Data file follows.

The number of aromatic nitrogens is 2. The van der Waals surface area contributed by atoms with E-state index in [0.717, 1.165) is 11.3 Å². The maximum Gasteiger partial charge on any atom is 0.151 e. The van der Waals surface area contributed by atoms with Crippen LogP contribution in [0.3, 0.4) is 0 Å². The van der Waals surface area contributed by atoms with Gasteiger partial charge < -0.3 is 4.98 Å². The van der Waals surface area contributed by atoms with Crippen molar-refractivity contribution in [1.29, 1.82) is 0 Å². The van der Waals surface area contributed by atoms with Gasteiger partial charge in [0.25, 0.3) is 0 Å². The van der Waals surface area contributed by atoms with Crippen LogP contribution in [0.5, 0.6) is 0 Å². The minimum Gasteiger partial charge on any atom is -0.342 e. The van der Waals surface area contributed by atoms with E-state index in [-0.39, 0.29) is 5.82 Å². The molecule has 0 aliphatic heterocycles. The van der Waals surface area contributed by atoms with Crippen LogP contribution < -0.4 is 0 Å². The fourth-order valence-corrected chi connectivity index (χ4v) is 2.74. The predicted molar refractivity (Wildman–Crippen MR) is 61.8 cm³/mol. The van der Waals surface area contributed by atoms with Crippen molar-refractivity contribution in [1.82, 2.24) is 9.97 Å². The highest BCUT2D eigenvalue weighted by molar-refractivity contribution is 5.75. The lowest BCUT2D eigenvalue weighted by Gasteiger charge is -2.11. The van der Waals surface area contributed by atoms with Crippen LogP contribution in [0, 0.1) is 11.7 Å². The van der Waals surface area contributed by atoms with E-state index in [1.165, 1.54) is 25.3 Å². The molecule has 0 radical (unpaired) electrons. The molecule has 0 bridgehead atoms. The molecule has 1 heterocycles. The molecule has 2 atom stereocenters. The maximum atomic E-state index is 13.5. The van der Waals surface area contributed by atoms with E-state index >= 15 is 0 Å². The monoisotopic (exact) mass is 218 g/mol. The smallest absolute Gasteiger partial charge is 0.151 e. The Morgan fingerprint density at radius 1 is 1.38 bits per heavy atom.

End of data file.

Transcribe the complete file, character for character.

The number of aromatic nitrogens is 2. The van der Waals surface area contributed by atoms with E-state index in [0.717, 1.165) is 11.3 Å². The maximum Gasteiger partial charge on any atom is 0.151 e. The van der Waals surface area contributed by atoms with Crippen LogP contribution in [0.3, 0.4) is 0 Å². The van der Waals surface area contributed by atoms with Gasteiger partial charge < -0.3 is 4.98 Å². The van der Waals surface area contributed by atoms with Crippen molar-refractivity contribution in [1.29, 1.82) is 0 Å². The van der Waals surface area contributed by atoms with Gasteiger partial charge in [0.25, 0.3) is 0 Å². The van der Waals surface area contributed by atoms with Crippen LogP contribution in [0.5, 0.6) is 0 Å². The minimum Gasteiger partial charge on any atom is -0.342 e. The van der Waals surface area contributed by atoms with E-state index in [-0.39, 0.29) is 5.82 Å². The molecule has 0 aliphatic heterocycles. The van der Waals surface area contributed by atoms with Crippen LogP contribution < -0.4 is 0 Å². The fourth-order valence-corrected chi connectivity index (χ4v) is 2.74. The predicted molar refractivity (Wildman–Crippen MR) is 61.8 cm³/mol. The van der Waals surface area contributed by atoms with Crippen molar-refractivity contribution in [1.82, 2.24) is 9.97 Å². The highest BCUT2D eigenvalue weighted by molar-refractivity contribution is 5.75. The lowest BCUT2D eigenvalue weighted by Gasteiger charge is -2.11. The van der Waals surface area contributed by atoms with Crippen LogP contribution in [0, 0.1) is 11.7 Å². The van der Waals surface area contributed by atoms with E-state index in [1.165, 1.54) is 25.3 Å². The molecule has 0 radical (unpaired) electrons. The molecule has 0 bridgehead atoms. The molecule has 1 heterocycles. The molecule has 2 atom stereocenters. The maximum atomic E-state index is 13.5. The van der Waals surface area contributed by atoms with E-state index >= 15 is 0 Å². The monoisotopic (exact) mass is 218 g/mol. The smallest absolute Gasteiger partial charge is 0.151 e. The Morgan fingerprint density at radius 1 is 1.38 bits per heavy atom.